The term El Nino means 'Christ Child' and was first used by Peruvian fishermen in the late 1800's to describe the warm current appearing off the western coast of Ecuador and Peru around Christmas time. Today El Nino describes the warm phase of a naturally ccurring sea surface temperature oscillation in the tropical Pacific Ocean. When this warming occurs the usual upwelling of cold, nutrient rich deep ocean water is significantly reduced. Sometimes an extremely warm event can develop that lasts for much longer time periods. In the 1990s, strong El Ninos developed in 1991 and lasted until 1995, and from fall 1997 to spring 1998. This oscillation is associated with the atmosphere, and thus the term ENSO - which incorporates the southern oscillation phenomenon - is commonly used.
So how can you determine if an El Nino event is occurring today? Certain changes typically occur to both the atmosphere and ocean during periods of El Nino and La Nina, and thus if factors such as wind velocities, sea surface temperatures, surface air pressure and sea level are monitored these changes can be detected. Here are some things you can focus on in order to determine whether an El Nino is currently occurring.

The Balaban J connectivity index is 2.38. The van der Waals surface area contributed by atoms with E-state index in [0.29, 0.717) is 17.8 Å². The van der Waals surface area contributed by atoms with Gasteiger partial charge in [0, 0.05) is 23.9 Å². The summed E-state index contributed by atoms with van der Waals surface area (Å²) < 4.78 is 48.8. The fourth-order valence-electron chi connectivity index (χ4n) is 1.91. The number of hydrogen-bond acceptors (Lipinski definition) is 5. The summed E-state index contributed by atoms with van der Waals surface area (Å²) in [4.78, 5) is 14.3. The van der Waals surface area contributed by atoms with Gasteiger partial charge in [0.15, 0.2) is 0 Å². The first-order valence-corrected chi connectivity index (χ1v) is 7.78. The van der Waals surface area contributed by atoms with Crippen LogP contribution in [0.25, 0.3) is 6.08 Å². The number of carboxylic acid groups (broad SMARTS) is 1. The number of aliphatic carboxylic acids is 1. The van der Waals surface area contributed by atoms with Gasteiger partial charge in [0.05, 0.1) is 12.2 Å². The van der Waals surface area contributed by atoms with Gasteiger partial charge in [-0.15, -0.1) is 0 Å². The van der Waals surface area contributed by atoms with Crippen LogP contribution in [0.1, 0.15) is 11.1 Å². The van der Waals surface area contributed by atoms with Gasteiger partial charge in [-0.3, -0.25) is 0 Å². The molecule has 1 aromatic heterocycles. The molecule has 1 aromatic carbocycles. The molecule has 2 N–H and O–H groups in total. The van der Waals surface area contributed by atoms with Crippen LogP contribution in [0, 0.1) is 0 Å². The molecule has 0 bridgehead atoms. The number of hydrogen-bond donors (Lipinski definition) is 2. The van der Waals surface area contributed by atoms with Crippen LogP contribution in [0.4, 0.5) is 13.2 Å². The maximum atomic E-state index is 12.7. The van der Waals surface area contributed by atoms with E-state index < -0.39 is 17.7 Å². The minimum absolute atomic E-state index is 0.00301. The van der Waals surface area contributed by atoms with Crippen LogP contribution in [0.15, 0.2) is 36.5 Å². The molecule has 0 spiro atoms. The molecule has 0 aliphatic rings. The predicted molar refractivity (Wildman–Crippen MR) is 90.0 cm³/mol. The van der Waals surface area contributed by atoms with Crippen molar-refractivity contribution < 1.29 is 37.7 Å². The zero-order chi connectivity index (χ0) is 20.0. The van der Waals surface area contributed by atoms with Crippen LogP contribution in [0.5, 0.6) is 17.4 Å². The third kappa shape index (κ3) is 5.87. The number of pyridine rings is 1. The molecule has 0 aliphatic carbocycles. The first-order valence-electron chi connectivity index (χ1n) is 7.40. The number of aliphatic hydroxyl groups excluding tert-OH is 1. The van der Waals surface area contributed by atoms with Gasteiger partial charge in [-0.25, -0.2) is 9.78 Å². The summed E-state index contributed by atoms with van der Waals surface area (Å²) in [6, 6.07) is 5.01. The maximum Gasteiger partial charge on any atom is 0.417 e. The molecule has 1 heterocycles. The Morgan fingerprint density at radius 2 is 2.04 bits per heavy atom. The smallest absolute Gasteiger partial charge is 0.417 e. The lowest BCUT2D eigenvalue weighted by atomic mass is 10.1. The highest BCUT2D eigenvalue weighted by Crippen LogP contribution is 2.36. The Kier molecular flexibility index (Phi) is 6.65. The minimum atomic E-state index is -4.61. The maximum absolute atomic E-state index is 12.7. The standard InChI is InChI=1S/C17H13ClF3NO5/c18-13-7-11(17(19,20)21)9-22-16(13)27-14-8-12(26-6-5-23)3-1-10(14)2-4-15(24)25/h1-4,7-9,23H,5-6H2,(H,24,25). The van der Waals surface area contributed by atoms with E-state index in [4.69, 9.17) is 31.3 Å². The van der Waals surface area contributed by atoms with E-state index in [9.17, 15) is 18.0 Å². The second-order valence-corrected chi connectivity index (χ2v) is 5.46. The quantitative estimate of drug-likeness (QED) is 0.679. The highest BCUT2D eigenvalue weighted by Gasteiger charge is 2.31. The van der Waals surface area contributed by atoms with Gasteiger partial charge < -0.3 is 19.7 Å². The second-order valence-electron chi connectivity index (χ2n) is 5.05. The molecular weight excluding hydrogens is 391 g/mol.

Sea Surface Temperatures
During non-El Nino and non-La Nina conditions sea surface temperatures are approximately 6-8 degrees Celsius warmer in the western tropical Pacific than in the eastern tropical Pacific. These temperature disparities typically occur because the easterly trade winds that blow across the tropical Pacific move the warm surface water with them from east to west. Thus, you could look at SST data to determine whether an El Nino event is occurring at present, or not.
During non-El Nino and non-La Nina conditions trade winds typically blow to the west across the tropical Pacific, but during an El Nino event the trade winds typically slacken or reverse. Thus, you could look at wind velocity and direction to determine whether an El Nino event is occurring at present, or not.
Other factors to consider when determining whether an El Nino event is occurring: during non-El Nino and non-La Nina conditions the sea level is typically 0.5m higher in the western tropical Pacific because the trade winds move water with them from east to west. This movement of water also causes the thermocline in the west to be deeper than in the east, and as result upwelling typically occurs in the eastern tropical Pacific. During an El Nino event the trade winds typically slacken or reverse as shown above and thus less water is moved from east to west, so SST, sea level and the thermocline all increase in the east.
The Southern Oscillation Index (SOI) can also be monitored and recorded, indicating when El Nino events are taking place. During an El Nino event the surface air pressure is typically higher in the western tropical Pacific, than in the eastern tropical Pacific. The (SOI) measures the monthly/seasonal fluctuations in surface air pressure differences at Tahiti and Darwin (Equation = Tahiti - Darwin), and thus the SOI usually has a negative value during an El Nino event.
Source: NOAA-OGP Climate Information project